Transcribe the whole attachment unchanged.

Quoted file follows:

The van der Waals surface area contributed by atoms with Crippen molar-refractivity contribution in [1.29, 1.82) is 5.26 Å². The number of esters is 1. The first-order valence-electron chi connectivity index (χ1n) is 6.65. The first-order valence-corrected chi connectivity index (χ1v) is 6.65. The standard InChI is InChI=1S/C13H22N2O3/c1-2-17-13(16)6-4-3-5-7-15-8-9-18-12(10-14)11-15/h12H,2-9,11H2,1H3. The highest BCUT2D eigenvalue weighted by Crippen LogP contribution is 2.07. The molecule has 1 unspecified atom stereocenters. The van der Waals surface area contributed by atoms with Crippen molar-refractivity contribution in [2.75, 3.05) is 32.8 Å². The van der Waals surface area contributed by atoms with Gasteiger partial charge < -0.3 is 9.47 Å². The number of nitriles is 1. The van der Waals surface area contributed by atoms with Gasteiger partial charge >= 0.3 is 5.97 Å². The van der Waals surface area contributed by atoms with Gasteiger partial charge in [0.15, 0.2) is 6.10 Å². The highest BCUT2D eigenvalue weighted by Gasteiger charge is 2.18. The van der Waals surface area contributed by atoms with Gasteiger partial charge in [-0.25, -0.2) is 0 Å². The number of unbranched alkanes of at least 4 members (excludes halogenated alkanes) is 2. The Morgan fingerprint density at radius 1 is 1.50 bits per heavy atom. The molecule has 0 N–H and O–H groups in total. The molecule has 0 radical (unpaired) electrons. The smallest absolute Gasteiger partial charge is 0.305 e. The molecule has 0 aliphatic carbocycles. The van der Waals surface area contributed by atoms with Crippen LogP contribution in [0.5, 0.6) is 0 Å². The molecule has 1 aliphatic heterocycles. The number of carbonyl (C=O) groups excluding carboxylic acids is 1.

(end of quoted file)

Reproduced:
The van der Waals surface area contributed by atoms with Crippen molar-refractivity contribution in [1.29, 1.82) is 5.26 Å². The number of esters is 1. The first-order valence-electron chi connectivity index (χ1n) is 6.65. The first-order valence-corrected chi connectivity index (χ1v) is 6.65. The standard InChI is InChI=1S/C13H22N2O3/c1-2-17-13(16)6-4-3-5-7-15-8-9-18-12(10-14)11-15/h12H,2-9,11H2,1H3. The highest BCUT2D eigenvalue weighted by Crippen LogP contribution is 2.07. The molecule has 1 unspecified atom stereocenters. The van der Waals surface area contributed by atoms with Crippen molar-refractivity contribution in [2.75, 3.05) is 32.8 Å². The van der Waals surface area contributed by atoms with Gasteiger partial charge < -0.3 is 9.47 Å². The number of nitriles is 1. The van der Waals surface area contributed by atoms with Gasteiger partial charge >= 0.3 is 5.97 Å². The van der Waals surface area contributed by atoms with Gasteiger partial charge in [0.15, 0.2) is 6.10 Å². The highest BCUT2D eigenvalue weighted by Gasteiger charge is 2.18. The van der Waals surface area contributed by atoms with Gasteiger partial charge in [-0.25, -0.2) is 0 Å². The number of unbranched alkanes of at least 4 members (excludes halogenated alkanes) is 2. The Morgan fingerprint density at radius 1 is 1.50 bits per heavy atom. The molecule has 0 N–H and O–H groups in total. The molecule has 0 radical (unpaired) electrons. The smallest absolute Gasteiger partial charge is 0.305 e. The molecule has 0 aliphatic carbocycles. The van der Waals surface area contributed by atoms with Crippen LogP contribution in [0.5, 0.6) is 0 Å². The molecule has 1 aliphatic heterocycles. The number of carbonyl (C=O) groups excluding carboxylic acids is 1.